While I certainly don't want to end up being one of those bloggers who only throws something out once or twice a month, thereby disappointing my readers, I must focus my efforts, and only spend time on posts that people are really interested in reading.  So, before I continue, I'd like to hear from a few of you, to hear what you like about my posts; specifically, do any of you really enjoy my poems and song lyrics?  Is it something that keeps you coming back week after week?  Or should I turn my efforts to more prose-like efforts?

I do have a stockpile of poetry, some of it I like, some of it I don't care for (imagine that, I wrote it and I don't even like it), so if I know people enjoy it I'll keep putting it out there.  Feel emboldened, blog readers.  The power of choice lies with you!

Thursday, March 8, 2012

Revise The Dickens

During the last week, I've been reading Nicholas Nickleby by Charles Dickens.  Truly a classic of literature, and something I haven't had the pleasure of picking up before, even though it has been sitting on my shelf for over a decade.  In previous years, I haven't taken the time to read a lot of Dickens, and what little I have was read in the distant past, so it's quite a new experience.

Title Page of The 109-Year Old Edition I'm reading

There are many things one might appreciate about such classics, though one thing that is more a curiosity than an admirable quality is the grammar.  It's amazing to see how the language has changed over the years, and how utterly stilted Dickens' writing seems today, even though in his time it was the pinnacle of "common man's literature."  Dickens was one of the first writers to draft stories for everyday people and wrote the way people actually spoke.  Though, Victorian English is almost a foreign language compared to the modern vernacular used in any English-speaking country today.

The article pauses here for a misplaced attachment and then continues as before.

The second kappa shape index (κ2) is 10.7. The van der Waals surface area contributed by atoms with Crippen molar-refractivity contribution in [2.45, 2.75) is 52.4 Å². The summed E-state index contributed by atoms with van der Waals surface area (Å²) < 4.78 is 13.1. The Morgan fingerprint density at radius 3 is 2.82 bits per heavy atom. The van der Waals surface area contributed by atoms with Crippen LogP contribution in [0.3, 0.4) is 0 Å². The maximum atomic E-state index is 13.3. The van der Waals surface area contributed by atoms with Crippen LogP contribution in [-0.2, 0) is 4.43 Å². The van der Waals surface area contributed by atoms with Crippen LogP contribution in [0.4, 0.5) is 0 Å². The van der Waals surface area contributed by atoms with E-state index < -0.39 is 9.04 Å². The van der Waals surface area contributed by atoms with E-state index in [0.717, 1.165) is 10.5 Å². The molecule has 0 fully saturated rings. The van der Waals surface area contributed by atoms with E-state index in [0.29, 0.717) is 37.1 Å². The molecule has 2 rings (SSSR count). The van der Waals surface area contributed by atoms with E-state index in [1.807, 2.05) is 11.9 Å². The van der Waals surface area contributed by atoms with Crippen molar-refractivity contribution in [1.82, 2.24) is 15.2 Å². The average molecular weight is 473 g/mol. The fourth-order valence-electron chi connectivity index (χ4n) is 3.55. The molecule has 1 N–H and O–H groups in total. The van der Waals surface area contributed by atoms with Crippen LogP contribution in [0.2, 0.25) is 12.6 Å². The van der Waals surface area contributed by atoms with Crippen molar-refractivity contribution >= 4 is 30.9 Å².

Nicholas Nickleby is a great story, but it takes a sharp mind to wade through the archaic grammar and terminology used in the text.  It's amazing to think that this has been at different times considered to be a useful primer for high school students.  As a full-grown man with a love for books, I can appreciate the tale, but I know that such a long and plodding narrative would have never drawn my interest during my teens.  I wonder how many students have turned away from reading after being subjected to such difficult and "boring" literature in modern times.  At this stage of societal evolution, this original work should not be recommended for schoolboys who need to be encouraged to read; rather, it should be reserved for those who have already gleaned an appreciation for books and reading, and have an interest in the historical aspects of the subject matter.